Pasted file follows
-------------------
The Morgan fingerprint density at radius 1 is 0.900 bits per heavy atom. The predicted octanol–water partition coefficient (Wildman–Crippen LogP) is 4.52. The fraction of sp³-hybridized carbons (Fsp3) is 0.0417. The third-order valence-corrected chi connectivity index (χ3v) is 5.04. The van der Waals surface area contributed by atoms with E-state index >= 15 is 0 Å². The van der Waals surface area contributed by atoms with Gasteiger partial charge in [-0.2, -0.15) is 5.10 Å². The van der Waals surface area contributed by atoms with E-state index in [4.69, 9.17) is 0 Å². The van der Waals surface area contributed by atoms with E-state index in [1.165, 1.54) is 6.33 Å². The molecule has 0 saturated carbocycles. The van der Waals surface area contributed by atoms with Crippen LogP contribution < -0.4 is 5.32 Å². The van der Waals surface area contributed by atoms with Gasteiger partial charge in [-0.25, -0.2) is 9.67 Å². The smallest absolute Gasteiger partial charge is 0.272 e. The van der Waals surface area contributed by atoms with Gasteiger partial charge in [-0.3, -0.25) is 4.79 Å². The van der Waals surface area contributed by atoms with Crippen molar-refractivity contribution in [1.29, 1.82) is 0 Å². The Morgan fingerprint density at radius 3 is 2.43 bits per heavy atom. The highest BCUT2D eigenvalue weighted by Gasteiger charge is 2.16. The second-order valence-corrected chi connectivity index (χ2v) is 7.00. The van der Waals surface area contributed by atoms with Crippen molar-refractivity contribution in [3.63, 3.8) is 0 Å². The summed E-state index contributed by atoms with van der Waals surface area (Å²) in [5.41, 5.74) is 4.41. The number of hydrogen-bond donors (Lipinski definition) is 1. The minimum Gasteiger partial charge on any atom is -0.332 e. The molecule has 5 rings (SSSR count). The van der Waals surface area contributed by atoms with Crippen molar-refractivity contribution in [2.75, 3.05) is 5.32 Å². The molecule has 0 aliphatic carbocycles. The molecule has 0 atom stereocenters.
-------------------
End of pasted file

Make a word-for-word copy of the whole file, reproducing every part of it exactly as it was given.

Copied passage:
The Morgan fingerprint density at radius 1 is 0.900 bits per heavy atom. The predicted octanol–water partition coefficient (Wildman–Crippen LogP) is 4.52. The fraction of sp³-hybridized carbons (Fsp3) is 0.0417. The third-order valence-corrected chi connectivity index (χ3v) is 5.04. The van der Waals surface area contributed by atoms with E-state index >= 15 is 0 Å². The van der Waals surface area contributed by atoms with Gasteiger partial charge in [-0.2, -0.15) is 5.10 Å². The van der Waals surface area contributed by atoms with E-state index in [4.69, 9.17) is 0 Å². The van der Waals surface area contributed by atoms with E-state index in [1.165, 1.54) is 6.33 Å². The molecule has 0 saturated carbocycles. The van der Waals surface area contributed by atoms with Crippen LogP contribution < -0.4 is 5.32 Å². The van der Waals surface area contributed by atoms with Gasteiger partial charge in [-0.25, -0.2) is 9.67 Å². The smallest absolute Gasteiger partial charge is 0.272 e. The van der Waals surface area contributed by atoms with Gasteiger partial charge in [-0.3, -0.25) is 4.79 Å². The van der Waals surface area contributed by atoms with Crippen molar-refractivity contribution in [1.29, 1.82) is 0 Å². The Morgan fingerprint density at radius 3 is 2.43 bits per heavy atom. The highest BCUT2D eigenvalue weighted by Gasteiger charge is 2.16. The second-order valence-corrected chi connectivity index (χ2v) is 7.00. The van der Waals surface area contributed by atoms with Crippen molar-refractivity contribution in [3.63, 3.8) is 0 Å². The summed E-state index contributed by atoms with van der Waals surface area (Å²) in [5.41, 5.74) is 4.41. The number of hydrogen-bond donors (Lipinski definition) is 1. The minimum Gasteiger partial charge on any atom is -0.332 e. The molecule has 5 rings (SSSR count). The van der Waals surface area contributed by atoms with Crippen molar-refractivity contribution in [2.75, 3.05) is 5.32 Å². The molecule has 0 aliphatic carbocycles. The molecule has 0 atom stereocenters.